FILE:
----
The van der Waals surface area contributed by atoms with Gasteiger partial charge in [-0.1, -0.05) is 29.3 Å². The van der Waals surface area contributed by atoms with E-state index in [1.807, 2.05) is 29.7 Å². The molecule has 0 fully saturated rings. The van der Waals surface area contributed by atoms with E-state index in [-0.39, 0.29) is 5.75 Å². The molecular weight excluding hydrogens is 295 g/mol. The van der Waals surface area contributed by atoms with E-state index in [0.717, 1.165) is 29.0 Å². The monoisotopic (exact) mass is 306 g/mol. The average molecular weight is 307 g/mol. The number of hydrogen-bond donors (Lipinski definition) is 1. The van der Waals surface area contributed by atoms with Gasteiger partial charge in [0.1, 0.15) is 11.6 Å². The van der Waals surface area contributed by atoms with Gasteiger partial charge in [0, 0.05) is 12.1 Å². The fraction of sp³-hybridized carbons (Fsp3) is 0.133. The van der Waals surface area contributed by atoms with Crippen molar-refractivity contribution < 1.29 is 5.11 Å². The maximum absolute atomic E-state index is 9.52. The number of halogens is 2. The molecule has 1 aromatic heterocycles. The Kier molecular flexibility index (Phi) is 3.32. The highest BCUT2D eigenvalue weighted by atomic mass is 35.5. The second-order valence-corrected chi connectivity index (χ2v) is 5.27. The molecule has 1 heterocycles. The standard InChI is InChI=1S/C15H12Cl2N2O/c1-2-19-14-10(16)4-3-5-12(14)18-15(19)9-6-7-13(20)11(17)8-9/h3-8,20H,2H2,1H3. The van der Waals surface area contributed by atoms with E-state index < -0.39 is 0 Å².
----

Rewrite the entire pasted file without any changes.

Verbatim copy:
The van der Waals surface area contributed by atoms with Gasteiger partial charge in [-0.1, -0.05) is 29.3 Å². The van der Waals surface area contributed by atoms with E-state index in [1.807, 2.05) is 29.7 Å². The molecule has 0 fully saturated rings. The van der Waals surface area contributed by atoms with E-state index in [-0.39, 0.29) is 5.75 Å². The molecular weight excluding hydrogens is 295 g/mol. The van der Waals surface area contributed by atoms with E-state index in [0.717, 1.165) is 29.0 Å². The monoisotopic (exact) mass is 306 g/mol. The average molecular weight is 307 g/mol. The number of hydrogen-bond donors (Lipinski definition) is 1. The van der Waals surface area contributed by atoms with Gasteiger partial charge in [0.1, 0.15) is 11.6 Å². The van der Waals surface area contributed by atoms with Gasteiger partial charge in [0, 0.05) is 12.1 Å². The fraction of sp³-hybridized carbons (Fsp3) is 0.133. The van der Waals surface area contributed by atoms with Crippen molar-refractivity contribution < 1.29 is 5.11 Å². The maximum absolute atomic E-state index is 9.52. The number of halogens is 2. The molecule has 1 aromatic heterocycles. The Kier molecular flexibility index (Phi) is 3.32. The highest BCUT2D eigenvalue weighted by atomic mass is 35.5. The second-order valence-corrected chi connectivity index (χ2v) is 5.27. The molecule has 1 heterocycles. The standard InChI is InChI=1S/C15H12Cl2N2O/c1-2-19-14-10(16)4-3-5-12(14)18-15(19)9-6-7-13(20)11(17)8-9/h3-8,20H,2H2,1H3. The van der Waals surface area contributed by atoms with E-state index < -0.39 is 0 Å².